Shadow budget focuses on jobs and pensioners

The Social Democrats promised generous tax cuts to pensioners in the shadow budged unveiled on Wednesday, going even further than the government in attempts to woo the over-60 vote.

Shadow budget focuses on jobs and pensioners

While the government’s recently unveiled autumn budget bill includes 2.5 billion ($390 million) in tax cuts for pensioners, the Social Democrats hope to sweeten the pot even further with an additional 1.3 billion kronor in tax reductions, the Expressen newspaper reported.

For the average pensioner, the Social Democrats’ proposal would result in a tax reduction of around 150 kronor per month.

The party’s economic policy spokeswoman, Magdalena Andersson, also said the Social Democrats planned to spend 5.1 billion kronor next year to guarantee that the 35,000 young people in Sweden who have been out of work for more than six months would have a job or be enrolled in job training programmes within 90 days.

Andersson called the investment “an important first step” toward the Social Democrats’ goal of Sweden having the lowest unemployment in the EU by 2020.

In addition, the party plans to spend 800 million kronor to train people to work in fields where there is currently a lack of qualified workers.

The Social Democrats also plan to devote 2.1 billion kronor to what Andersson called “more time for care” which will entail the employment of more workers within the health care sector as well as attempts to reduce the administrative burden they face.

Other initiatives the Social Democrats hope to fun include investments for smaller school classes, as well as raising the ceiling for unemployment insurance payments.

TT/The Local/dl

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PM: Social Democrats could decide on Nato on May 15th

Sweden's Prime Minister has said that her party has brought forward the date for a decision on Nato membership by ten days, meaning a decision could be in place before a state visit by Finland's president in mid-May.

PM: Social Democrats could decide on Nato on May 15th

The decision had previously been tabled for a meeting of the party board on May 24th, but could now be taken at an extra meeting of the Social Democrats ruling committee on May 15th, Magdalena Andersson said at a press conference on Thursday.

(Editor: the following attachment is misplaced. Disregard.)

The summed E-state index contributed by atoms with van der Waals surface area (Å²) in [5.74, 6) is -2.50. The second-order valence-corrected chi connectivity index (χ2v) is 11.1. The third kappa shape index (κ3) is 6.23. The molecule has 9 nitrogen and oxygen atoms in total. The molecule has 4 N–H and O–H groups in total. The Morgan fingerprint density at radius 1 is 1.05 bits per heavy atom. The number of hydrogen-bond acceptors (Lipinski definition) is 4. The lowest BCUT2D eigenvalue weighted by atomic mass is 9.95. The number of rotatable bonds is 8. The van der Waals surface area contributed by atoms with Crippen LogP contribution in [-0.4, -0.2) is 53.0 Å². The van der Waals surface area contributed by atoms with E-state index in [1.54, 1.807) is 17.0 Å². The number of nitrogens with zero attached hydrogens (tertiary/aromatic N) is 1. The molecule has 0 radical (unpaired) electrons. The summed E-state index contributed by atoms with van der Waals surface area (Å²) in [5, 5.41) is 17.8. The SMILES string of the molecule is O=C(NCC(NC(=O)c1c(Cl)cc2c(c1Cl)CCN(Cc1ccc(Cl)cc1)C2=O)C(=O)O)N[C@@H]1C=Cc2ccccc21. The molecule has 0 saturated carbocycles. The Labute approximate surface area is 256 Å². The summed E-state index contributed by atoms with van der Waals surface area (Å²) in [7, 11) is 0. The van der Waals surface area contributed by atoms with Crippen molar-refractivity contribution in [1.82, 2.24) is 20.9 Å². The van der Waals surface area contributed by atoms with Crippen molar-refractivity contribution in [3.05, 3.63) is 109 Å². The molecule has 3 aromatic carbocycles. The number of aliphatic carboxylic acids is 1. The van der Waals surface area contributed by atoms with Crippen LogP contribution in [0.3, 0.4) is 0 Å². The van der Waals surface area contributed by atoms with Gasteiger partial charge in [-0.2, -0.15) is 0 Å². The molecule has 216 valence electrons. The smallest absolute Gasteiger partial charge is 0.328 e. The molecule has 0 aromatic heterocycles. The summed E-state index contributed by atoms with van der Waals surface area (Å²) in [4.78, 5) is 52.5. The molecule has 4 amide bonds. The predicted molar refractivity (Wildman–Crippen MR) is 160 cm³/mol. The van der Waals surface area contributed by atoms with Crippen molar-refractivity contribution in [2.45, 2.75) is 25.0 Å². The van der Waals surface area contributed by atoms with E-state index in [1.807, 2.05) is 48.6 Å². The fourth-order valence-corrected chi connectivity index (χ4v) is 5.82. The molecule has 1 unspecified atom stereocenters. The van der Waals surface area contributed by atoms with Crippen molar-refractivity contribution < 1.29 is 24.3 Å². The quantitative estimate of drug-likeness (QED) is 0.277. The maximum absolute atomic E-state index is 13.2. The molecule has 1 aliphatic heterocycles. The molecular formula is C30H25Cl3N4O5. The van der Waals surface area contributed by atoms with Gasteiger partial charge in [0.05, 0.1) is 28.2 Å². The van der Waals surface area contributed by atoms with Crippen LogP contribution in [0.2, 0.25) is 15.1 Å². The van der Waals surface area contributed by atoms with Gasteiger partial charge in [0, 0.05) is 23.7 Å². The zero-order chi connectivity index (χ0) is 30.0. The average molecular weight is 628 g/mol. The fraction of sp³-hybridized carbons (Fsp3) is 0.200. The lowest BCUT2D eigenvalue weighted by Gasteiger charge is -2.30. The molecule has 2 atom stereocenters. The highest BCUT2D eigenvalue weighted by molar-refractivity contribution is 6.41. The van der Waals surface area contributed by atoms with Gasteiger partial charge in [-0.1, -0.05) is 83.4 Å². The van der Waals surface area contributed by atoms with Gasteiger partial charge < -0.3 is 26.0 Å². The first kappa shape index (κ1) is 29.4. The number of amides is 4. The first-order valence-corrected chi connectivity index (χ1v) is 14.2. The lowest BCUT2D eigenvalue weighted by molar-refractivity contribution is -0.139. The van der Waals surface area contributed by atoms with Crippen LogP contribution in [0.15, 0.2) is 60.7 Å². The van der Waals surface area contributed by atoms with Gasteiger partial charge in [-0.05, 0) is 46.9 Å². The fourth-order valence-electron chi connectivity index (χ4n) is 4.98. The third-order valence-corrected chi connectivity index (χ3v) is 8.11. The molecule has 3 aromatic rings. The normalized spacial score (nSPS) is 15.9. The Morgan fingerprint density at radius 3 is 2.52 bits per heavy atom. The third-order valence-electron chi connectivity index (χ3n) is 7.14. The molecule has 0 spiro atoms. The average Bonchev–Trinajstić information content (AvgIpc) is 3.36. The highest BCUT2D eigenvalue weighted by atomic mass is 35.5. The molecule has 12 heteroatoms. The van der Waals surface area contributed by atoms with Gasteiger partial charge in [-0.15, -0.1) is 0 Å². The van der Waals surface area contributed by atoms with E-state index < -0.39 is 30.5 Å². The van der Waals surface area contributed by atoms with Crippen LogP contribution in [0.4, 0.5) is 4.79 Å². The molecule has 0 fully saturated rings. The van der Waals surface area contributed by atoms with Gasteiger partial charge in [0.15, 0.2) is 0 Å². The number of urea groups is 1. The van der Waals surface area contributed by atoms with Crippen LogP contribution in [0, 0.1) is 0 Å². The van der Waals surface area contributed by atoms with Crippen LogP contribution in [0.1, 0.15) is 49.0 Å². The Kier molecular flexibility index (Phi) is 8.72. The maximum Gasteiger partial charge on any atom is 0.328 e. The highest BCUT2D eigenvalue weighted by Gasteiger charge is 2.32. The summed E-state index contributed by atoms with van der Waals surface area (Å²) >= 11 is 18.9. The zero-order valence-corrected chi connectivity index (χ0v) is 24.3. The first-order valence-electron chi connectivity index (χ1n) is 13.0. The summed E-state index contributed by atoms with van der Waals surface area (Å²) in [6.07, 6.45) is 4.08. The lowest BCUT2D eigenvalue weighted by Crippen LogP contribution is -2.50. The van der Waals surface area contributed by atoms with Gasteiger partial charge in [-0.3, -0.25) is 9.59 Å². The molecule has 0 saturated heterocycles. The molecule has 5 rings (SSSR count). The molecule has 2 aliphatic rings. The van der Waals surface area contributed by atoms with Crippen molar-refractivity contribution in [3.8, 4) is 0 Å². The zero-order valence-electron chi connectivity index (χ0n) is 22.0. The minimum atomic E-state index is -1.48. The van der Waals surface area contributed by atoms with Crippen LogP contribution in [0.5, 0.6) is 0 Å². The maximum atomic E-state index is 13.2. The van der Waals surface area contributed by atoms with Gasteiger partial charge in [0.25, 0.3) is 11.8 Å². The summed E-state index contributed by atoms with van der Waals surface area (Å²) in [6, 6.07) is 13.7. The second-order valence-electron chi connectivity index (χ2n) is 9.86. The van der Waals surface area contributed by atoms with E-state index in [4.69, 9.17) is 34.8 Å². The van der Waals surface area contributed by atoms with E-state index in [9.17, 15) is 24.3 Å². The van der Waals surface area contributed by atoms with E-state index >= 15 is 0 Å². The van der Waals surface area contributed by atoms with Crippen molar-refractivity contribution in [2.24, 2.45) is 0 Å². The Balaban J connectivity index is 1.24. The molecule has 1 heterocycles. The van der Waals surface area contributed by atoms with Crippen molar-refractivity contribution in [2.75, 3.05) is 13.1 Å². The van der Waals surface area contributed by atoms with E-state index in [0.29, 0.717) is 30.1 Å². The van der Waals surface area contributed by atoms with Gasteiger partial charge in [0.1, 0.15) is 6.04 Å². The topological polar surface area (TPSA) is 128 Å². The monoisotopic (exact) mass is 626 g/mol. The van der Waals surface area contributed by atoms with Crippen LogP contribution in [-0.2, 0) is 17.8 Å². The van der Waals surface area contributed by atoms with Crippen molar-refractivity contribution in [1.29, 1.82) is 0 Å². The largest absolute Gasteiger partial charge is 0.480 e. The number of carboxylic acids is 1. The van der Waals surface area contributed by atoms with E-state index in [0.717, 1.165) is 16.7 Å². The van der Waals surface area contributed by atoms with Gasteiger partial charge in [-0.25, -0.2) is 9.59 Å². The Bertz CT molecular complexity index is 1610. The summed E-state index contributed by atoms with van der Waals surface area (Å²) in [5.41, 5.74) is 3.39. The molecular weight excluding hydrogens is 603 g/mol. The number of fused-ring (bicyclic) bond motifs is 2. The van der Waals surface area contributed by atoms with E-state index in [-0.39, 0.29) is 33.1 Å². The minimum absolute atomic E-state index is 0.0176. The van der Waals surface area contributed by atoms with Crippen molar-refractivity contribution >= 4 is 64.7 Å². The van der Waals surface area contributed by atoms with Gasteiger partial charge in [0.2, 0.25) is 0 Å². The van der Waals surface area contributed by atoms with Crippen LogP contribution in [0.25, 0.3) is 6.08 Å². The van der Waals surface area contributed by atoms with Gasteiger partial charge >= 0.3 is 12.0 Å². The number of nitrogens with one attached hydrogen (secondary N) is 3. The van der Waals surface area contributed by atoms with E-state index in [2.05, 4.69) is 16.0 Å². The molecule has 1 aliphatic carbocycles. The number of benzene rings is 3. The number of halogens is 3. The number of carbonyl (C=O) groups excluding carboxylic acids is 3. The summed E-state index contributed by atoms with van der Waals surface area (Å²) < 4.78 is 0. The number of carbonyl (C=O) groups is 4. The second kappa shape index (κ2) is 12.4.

“We will of course discuss the issue and then we can see if we feel ready to take a decision or not,” she said at a Ukraine donors’ conference in Warsaw. 

She said that the security guarantees Sweden has received from the US and Germany for the period between a possible application and full Nato membership were significant. 

“It means a lot if Sweden chooses to send in an application, that we will be safer during the period up until we become members than we otherwise would be,” she said. 

“The party committee can take a decision then,” Party secretary Tobias Baudin he told Sweden’s TT newswire of the May 15th meeting. 

The meeting will come just two days after the Swedish government’s ‘security policy analysis group’, which includes representatives from all political parties, is due to submit its own reassessment of Sweden’s security situation. 

“It depends on what the security policy dialogue shows,” Baudin says of the decision. “Right now meetings in party districts are going at full pace.” 

The May 15th meeting will take place on the Sunday before the week when Finland’s Iltalehti and Sweden’s Expressen newspaper last month reported Finland and Sweden had already decided to jointly announce a decision to join Nato.

Finland’s president, Sauli Niinistö, is due to visit Stockholm on 17th May and 18 May on a state visit, where he will be hosted by King Karl XVI Gustaf.  

The meeting of the Social Democrats’ ruling committee will come shortly after the party holds three digital members’ meetings on security policy, on May 9th, May 10th and May 12th (although these may also be brought forward). 

There is still resistance in the party’s rank and file, with at least three of the party’s powerful leagues still openly opposed to joining: 

  • The Social Democratic Women in Sweden voted last week to continue its opposition to Nato membership.
  • The Swedish Social Democratic Youth League has said it would prefer Sweden to bolster its security through the EU.
  • The Religious Social Democrats of Sweden has said that it believes the decision should not be rushed through at a time of conflict.  
  • The Social Democrat Students’ League has said that it wants to wait until it has seen the security police analysis before taking a decision. 

None of these leagues can block membership, however. It is the Social Democrats’ ruling party committee which is empowered to take the decision.